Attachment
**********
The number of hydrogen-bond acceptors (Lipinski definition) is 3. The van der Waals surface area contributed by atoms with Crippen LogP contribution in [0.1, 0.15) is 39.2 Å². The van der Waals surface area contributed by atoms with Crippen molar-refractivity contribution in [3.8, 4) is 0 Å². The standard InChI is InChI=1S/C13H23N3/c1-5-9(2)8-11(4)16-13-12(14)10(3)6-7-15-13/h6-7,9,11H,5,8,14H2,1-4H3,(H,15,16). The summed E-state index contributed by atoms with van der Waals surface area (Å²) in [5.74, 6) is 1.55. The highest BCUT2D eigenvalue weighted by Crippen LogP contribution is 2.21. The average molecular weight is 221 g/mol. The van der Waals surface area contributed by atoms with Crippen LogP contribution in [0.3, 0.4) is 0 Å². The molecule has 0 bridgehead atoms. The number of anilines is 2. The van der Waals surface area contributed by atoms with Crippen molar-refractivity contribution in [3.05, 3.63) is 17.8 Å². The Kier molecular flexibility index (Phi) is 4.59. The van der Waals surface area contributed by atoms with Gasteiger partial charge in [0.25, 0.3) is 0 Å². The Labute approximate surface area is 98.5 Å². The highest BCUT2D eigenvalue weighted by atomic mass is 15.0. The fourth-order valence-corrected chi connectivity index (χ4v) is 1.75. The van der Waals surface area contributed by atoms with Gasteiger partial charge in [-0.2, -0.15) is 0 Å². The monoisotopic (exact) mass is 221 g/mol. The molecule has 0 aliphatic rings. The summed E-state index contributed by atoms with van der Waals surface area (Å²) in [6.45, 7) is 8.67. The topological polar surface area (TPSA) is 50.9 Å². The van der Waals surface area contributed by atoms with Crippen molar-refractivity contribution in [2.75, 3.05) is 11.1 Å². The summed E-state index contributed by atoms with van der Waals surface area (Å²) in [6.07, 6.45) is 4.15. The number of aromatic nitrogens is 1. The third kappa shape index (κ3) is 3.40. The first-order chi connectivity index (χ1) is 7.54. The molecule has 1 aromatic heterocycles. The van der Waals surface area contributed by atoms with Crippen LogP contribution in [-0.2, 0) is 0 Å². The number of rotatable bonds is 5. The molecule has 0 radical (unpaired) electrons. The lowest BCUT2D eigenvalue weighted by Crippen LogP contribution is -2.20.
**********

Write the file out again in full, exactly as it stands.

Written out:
The number of hydrogen-bond acceptors (Lipinski definition) is 3. The van der Waals surface area contributed by atoms with Crippen LogP contribution in [0.1, 0.15) is 39.2 Å². The van der Waals surface area contributed by atoms with Crippen molar-refractivity contribution in [3.8, 4) is 0 Å². The standard InChI is InChI=1S/C13H23N3/c1-5-9(2)8-11(4)16-13-12(14)10(3)6-7-15-13/h6-7,9,11H,5,8,14H2,1-4H3,(H,15,16). The summed E-state index contributed by atoms with van der Waals surface area (Å²) in [5.74, 6) is 1.55. The highest BCUT2D eigenvalue weighted by Crippen LogP contribution is 2.21. The average molecular weight is 221 g/mol. The van der Waals surface area contributed by atoms with Crippen LogP contribution in [0.3, 0.4) is 0 Å². The molecule has 0 bridgehead atoms. The number of anilines is 2. The van der Waals surface area contributed by atoms with Crippen molar-refractivity contribution in [3.05, 3.63) is 17.8 Å². The Kier molecular flexibility index (Phi) is 4.59. The van der Waals surface area contributed by atoms with Gasteiger partial charge in [0.25, 0.3) is 0 Å². The Labute approximate surface area is 98.5 Å². The highest BCUT2D eigenvalue weighted by atomic mass is 15.0. The fourth-order valence-corrected chi connectivity index (χ4v) is 1.75. The van der Waals surface area contributed by atoms with Gasteiger partial charge in [-0.2, -0.15) is 0 Å². The monoisotopic (exact) mass is 221 g/mol. The molecule has 0 aliphatic rings. The summed E-state index contributed by atoms with van der Waals surface area (Å²) in [6.45, 7) is 8.67. The topological polar surface area (TPSA) is 50.9 Å². The van der Waals surface area contributed by atoms with Crippen molar-refractivity contribution in [2.75, 3.05) is 11.1 Å². The summed E-state index contributed by atoms with van der Waals surface area (Å²) in [6.07, 6.45) is 4.15. The number of aromatic nitrogens is 1. The third kappa shape index (κ3) is 3.40. The first-order chi connectivity index (χ1) is 7.54. The molecule has 1 aromatic heterocycles. The van der Waals surface area contributed by atoms with Crippen LogP contribution in [-0.2, 0) is 0 Å². The number of rotatable bonds is 5. The molecule has 0 radical (unpaired) electrons. The lowest BCUT2D eigenvalue weighted by Crippen LogP contribution is -2.20.